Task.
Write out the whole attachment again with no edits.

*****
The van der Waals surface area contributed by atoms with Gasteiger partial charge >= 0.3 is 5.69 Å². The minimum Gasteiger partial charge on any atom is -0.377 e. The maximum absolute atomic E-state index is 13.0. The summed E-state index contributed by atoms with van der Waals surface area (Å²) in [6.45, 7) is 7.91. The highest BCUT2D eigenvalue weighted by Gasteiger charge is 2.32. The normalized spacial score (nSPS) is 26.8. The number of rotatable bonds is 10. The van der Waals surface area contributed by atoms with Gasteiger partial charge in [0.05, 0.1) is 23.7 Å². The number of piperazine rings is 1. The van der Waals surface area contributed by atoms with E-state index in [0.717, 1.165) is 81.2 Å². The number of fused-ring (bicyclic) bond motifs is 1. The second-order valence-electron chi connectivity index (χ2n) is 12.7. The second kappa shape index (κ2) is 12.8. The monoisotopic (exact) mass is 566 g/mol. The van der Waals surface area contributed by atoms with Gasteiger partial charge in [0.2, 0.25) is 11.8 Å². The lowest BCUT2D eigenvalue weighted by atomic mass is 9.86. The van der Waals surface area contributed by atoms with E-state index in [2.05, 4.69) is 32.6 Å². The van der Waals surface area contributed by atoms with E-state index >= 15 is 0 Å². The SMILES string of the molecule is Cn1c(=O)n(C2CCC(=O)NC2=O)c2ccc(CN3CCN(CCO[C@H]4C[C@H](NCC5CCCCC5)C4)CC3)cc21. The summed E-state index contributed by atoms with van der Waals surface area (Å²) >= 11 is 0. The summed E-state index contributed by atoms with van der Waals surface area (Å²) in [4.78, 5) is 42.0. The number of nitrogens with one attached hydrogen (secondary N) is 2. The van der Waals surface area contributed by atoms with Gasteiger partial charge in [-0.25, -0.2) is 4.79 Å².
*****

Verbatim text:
The van der Waals surface area contributed by atoms with Gasteiger partial charge >= 0.3 is 5.69 Å². The minimum Gasteiger partial charge on any atom is -0.377 e. The maximum absolute atomic E-state index is 13.0. The summed E-state index contributed by atoms with van der Waals surface area (Å²) in [6.45, 7) is 7.91. The highest BCUT2D eigenvalue weighted by Gasteiger charge is 2.32. The normalized spacial score (nSPS) is 26.8. The number of rotatable bonds is 10. The van der Waals surface area contributed by atoms with Gasteiger partial charge in [0.05, 0.1) is 23.7 Å². The number of piperazine rings is 1. The van der Waals surface area contributed by atoms with E-state index in [0.717, 1.165) is 81.2 Å². The number of fused-ring (bicyclic) bond motifs is 1. The second-order valence-electron chi connectivity index (χ2n) is 12.7. The second kappa shape index (κ2) is 12.8. The monoisotopic (exact) mass is 566 g/mol. The van der Waals surface area contributed by atoms with Gasteiger partial charge in [0.2, 0.25) is 11.8 Å². The lowest BCUT2D eigenvalue weighted by atomic mass is 9.86. The van der Waals surface area contributed by atoms with E-state index in [2.05, 4.69) is 32.6 Å². The van der Waals surface area contributed by atoms with E-state index >= 15 is 0 Å². The SMILES string of the molecule is Cn1c(=O)n(C2CCC(=O)NC2=O)c2ccc(CN3CCN(CCO[C@H]4C[C@H](NCC5CCCCC5)C4)CC3)cc21. The summed E-state index contributed by atoms with van der Waals surface area (Å²) >= 11 is 0. The summed E-state index contributed by atoms with van der Waals surface area (Å²) in [4.78, 5) is 42.0. The number of nitrogens with one attached hydrogen (secondary N) is 2. The van der Waals surface area contributed by atoms with Gasteiger partial charge in [-0.25, -0.2) is 4.79 Å².